Archive for the ‘General’ Category


Computer has 4 hard drives, two in RAID-0 and 2 independent disks. RAID-0 contains two partitions, C: and D:. One of the drives started failing, needing replacement, and then a backup was done using Windows System Image Backup, included with Windows 7. Recovery DVD was generated t oboot the computer.

All fine and dandy, the failing HDD was replaced. Another RAID-0 volume was created, and proceeded to boot the recovery DVD. After following the steps and making sure to exclude the independent disks from the restore process, the backup says that there are no valid volumes present. Tried downloading the latest Intel drivers, no go. Tried going with all independent disks, the DVD wouldn’t even boot. After some time playing around and fearing for the data, here’s a few tips to have a successful experience:

  1. Make sure to label the new RAID-0 volume *exactly* as it was before. The default is Volume0, and it *has* to be the same for the restore to work;
  2. Disconnect any and all hard drives that you don’t need. In this procedure, there were two independent disks, one had the image backups, the other was for regular data storage. Had to disconnect the second independent disk for the restore to work.

In a nutshell, the procedure works fine, despite the majority of people going to Acronis (I agree it’s a much more reliable solution) for this image backup. Following the 2 simple tips mentionded before, the backup will restore and the drives will be the same as before. As always, make sure to have regular data backups in place!

With Microsoft Exchange 2007, there is a default policy that enforces the use of a 4 digit passcode (PIN) to unlock the phone. Here’s how to make the passcode optional to the user:

  1. Login to a machine with the Exchange Management Tools installed
  2. Open the Exchange Management Console
  3. Expand the Organization Configuration
  4. Click on Client Access and then choose the password tab
  5. Remove the check from the box that says Require Password

Afterwards, do a manual sync with the phone, then disable the passcode under Settings / General / Passcode Lock.

When migrating users between different computers, most people end up just copying their files on the desktop, my documents folder, etc, and forget the little things like the database that stores the previously emailed addresses in Microsoft Outlook. I’ve seen in a lot of cases, folks that rely almost exclusively on this database to know other people’s email addresses. Here’s how to copy it from one computer to the other:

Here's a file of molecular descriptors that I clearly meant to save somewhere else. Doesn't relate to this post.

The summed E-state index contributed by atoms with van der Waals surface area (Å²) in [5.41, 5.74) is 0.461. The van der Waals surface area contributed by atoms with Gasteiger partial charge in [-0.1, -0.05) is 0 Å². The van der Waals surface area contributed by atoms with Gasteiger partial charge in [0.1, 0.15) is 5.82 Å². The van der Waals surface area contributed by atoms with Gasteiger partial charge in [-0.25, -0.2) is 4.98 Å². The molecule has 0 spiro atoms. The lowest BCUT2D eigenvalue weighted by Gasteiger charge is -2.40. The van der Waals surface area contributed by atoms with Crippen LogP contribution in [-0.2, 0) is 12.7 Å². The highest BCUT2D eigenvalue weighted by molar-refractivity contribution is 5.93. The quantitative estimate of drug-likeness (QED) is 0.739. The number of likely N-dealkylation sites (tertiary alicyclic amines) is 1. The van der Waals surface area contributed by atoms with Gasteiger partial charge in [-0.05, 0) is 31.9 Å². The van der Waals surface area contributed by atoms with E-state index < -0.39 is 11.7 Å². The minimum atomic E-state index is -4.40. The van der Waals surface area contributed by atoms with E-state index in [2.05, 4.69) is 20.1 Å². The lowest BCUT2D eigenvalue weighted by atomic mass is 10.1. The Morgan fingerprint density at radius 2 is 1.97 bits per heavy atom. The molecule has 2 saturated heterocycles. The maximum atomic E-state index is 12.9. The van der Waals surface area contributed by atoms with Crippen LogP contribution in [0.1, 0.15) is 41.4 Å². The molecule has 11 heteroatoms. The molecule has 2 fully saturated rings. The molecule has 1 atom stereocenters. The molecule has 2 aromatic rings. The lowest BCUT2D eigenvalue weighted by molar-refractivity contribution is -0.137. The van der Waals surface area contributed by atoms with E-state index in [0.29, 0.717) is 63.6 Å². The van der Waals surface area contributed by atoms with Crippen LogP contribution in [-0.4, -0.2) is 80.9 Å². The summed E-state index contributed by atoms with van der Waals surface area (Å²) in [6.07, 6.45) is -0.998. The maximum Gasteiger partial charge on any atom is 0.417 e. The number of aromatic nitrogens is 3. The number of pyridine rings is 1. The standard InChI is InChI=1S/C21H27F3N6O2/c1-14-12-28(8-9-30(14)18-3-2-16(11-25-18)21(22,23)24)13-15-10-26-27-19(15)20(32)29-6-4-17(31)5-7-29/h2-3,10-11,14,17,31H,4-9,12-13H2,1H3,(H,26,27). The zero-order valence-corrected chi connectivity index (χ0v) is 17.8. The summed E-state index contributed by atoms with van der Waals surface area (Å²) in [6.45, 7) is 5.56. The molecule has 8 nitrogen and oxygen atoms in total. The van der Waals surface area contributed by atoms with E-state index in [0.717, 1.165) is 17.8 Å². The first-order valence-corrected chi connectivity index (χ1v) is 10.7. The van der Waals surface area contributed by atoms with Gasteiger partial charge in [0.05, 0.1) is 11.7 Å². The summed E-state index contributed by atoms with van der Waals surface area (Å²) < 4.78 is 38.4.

In Windows Explorer, navigate to

C:\Documents and Settings\%USERNAME%\Application Data\Microsoft\Outlook

if it’s Windows XP, or


if it’s Vista or 7, and copy the file with the .NK2 extension. It’s usually called Outlook.NK2 but it depends on the name of the Outlook profile used. Copy this file to the same location on the new computer.

One gotcha: if the old profile is on a domain computer, the file caches some domain information, and when sending emails internally, there will be errors. To solve this problem, manually delete the internal address entries using the “delete” key and resend an email to cache the new entry.

Another easy method that is not readily available through Google searches, and most of the how-tos out there are incorrect, yielding nothing but frustration. Here’s how to do a proper flash drive installation media for Ubuntu, or any of its derivatives – kubuntu, xubuntu, edubuntu, etc – so it can be installed on a computer without an optical drive.

Follow these steps:

  1. Download UNetbootin
  2. Download the Ubuntu ISO image for your preferred install – this was tested with 9.10 Karmic Koala
  3. Run UNetbootin, click Diskimage, and browse to select the corresponding ISO image, then select the drive letter matching the destination flash drive (BE CAREFUL HERE) and press OK. The program will extract all the files, install SYSLINUX and leave it partly ready to use. Click Exit at the end of the copy.
  4. After UNetbootin finishes, navigate to the root of the flash drive and delete the following files:
    – syslinux.cfg
    – vesamenu.c32
    – ubn* (all files starting with ubn)
  5. Copy all files fro the folder isolinux to the root of the flash drive, with the exception of isolinux.bin
  6. Rename the isolinux.cfg file to syslinux.cfg
  7. Edit the text.cfg file, and at the end of the append subsection of the install entry, add cdrom-detect/try-usb=true, so you have an option that looks like:
    append file=/cdrom/preseed/(distro).seed initrd=/install/initrd.gz quiet — cdrom-detect/try-usb=true
  8. Remove the flash drive, boot it up and reap the profits!

Very easy procedure, but there doesn’t seem to be an automated way, yet. This was tested on Windows, but should be easy to do on linux as well, since UNetbootin has a linux counterpart.

Disclaimer: I am not responsible if you destroy your data with UNetbootin.

Yes, the topic is true. You can join any XP Home machine to a domain in a few steps:

  1. Open regedit, navigate to HKEY_LOCAL_MACHINE\SYSTEM\CurrentControlSet\Control\ProductOptions
  2. Delete  the ProductSuite string
  3. Create a new DWORD entry, call it Brand
  4. Set it’s value to 0 (zero).
  5. Reboot.

What this procedure does is simulate an XP Pro environment. In some cases, it might block you from getting updates from Microsoft, but has been tested on XP SP3 and it works flawlessly.

Thanks Enrique for the tip.

Since our webserver resides on IIS here at our company (SBS 2003), I had to secure one of the websites and make sure that whomever tried to access it via HTTP was automatically and transparently transferred over to HTTPS. There’s no “1-click” way to do it in IIS, it must be done in one of 2 ways:

1) Edit the HTML files to do a redirect

2) Use a redirection website

Since there was a bunch of PHP/HTML/other files in that particular website, it seemed much simpler to just go with the second option. Here’s a rundown of the steps to do it: